The PM also spoke about accelerating the rollout of booster shots. At Tokyo’s mass inoculation center, run by the Self-Defense Forces, there are currently just 720 reservation openings per day. The plan was to increase that number to 2,160 from next Monday, though with slots filling up immediately, he realized that wasn’t enough. “In order to move ahead with vaccinations at the same pace as last year, we’d like to increase the daily doses to around 5,000 in the coming week,” said Kishida at a House of Representatives budget committee session.
Crime Rates Down, but Child Abuse Cases Hit Record High
A preliminary report by the National Police Agency revealed that there were 568,148 criminal offenses last year. That’s 7.5 percent lower than in 2020. According to the agency, street crimes such as bag snatching and vandalism decreased significantly at the beginning of the year when Japan was in a state of emergency. Serious crimes such as murder and robbery dropped 1.3 percent to 8,823. It’s the seventh consecutive year criminal offensives have decreased. Cases peaked at 2.85 million in 2002.
While criminal acts in general were down, reports of child abuse increased. 2,170 child abuse cases were investigated last year, a record number. That’s up 1.7 percent from 2020. The number of minors referred to child welfare centers also rose by one percent to a record high of 108,050. “As the novel coronavirus pandemic is feared to reduce opportunities to watch over children, we will continue to monitor information that could lead to uncovering abuse,” said an official from the agency. There were also 83,035 consultations regarding domestic violence, another record number.
Viagra to be Covered by Health Insurance
At a general meeting on Wednesday, the Central Social Medical Insurance Council, which advises the health minister on health insurance and health services, agreed to cover 16 medicines used in fertility treatment such as the premature ovulation preventative drugs ganirelix and cetrorelix, starting in fiscal 2022. It also included sildenafil, sold under the brand name Viagra. Insurance coverage for the drug, which treats erectile dysfunction and pulmonary arterial hypertension, will only be permitted when being used for infertility treatment.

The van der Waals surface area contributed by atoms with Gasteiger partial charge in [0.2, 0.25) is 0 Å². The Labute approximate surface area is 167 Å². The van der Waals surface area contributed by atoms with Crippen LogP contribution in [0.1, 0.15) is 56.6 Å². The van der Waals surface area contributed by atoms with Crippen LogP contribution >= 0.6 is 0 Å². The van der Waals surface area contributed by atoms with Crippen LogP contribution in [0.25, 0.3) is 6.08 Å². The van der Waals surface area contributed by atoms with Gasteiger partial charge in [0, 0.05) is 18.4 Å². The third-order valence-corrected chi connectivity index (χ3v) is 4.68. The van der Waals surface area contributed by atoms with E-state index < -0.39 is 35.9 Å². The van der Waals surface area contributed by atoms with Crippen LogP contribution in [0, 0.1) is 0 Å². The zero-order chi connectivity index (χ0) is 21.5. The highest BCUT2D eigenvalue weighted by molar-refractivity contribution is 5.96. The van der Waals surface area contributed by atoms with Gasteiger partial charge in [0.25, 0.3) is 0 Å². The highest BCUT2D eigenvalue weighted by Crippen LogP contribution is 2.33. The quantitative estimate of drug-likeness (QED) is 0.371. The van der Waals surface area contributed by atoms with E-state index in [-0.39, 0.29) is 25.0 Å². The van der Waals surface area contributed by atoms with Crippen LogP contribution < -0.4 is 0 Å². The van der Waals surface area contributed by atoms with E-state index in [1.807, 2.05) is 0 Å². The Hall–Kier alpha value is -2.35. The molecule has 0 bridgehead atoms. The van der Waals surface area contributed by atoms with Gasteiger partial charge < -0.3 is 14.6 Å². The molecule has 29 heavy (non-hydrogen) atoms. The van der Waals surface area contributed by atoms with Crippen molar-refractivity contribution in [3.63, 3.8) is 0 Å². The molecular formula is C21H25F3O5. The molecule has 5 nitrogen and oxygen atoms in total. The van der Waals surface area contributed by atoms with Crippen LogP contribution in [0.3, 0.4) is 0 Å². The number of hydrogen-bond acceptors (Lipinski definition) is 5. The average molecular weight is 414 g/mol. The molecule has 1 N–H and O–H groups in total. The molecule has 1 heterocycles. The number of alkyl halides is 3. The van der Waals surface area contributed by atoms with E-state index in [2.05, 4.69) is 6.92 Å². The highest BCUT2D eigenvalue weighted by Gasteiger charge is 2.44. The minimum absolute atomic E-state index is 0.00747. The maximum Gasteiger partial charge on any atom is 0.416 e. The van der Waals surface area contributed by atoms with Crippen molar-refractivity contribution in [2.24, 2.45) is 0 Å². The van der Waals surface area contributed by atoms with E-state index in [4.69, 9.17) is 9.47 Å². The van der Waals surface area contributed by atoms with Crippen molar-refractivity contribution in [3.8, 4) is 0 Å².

It’s all part of the government’s plan to try to combat the country’s low birthrate. From April, IVF and several other fertility treatments will be brought into the national health insurance system. Under the current system, the financial burden is often huge, even with the subsidies (for couples whose annual household income is less than ¥7.3 million). With health insurance, they would pay just 30 percent of the cost. Also, national public employees are now given 10 days paid leave a year to receive fertility treatment.
Vital Win for Japan in World Cup Qualifier
Japan moved a step closer to qualifying for the 2022 World Cup with a convincing 2-0 win over Saudi Arabia. Takumi Minamino kept his composure to give the hosts the lead on 31 minutes. Junya Ito, the Samurai Blue’s best player in recent games, made it two five minutes after the break with a superb strike from outside the box. Hajime Moriyasu’s men can book their place in Qatar with a win in their next game away to Australia.
Fortunately for Celtic, Reo Hatate didn’t make the Japan squad for their recent matches. That meant the midfielder was available to start in his first-ever Old Firm game. And what a game he had. The former Kawasaki Frontale man opened the scoring after five minutes before adding a second three minutes before half-time. Hatate then set up Liel Abada to make it Celtic 3-0 Rangers. It sent the Hoops to the top of the table. Daizen Maeda, who played for Japan the night before, remarkably came off the bench with around half an hour to play.
Feature Image by Norihisa Kushibiki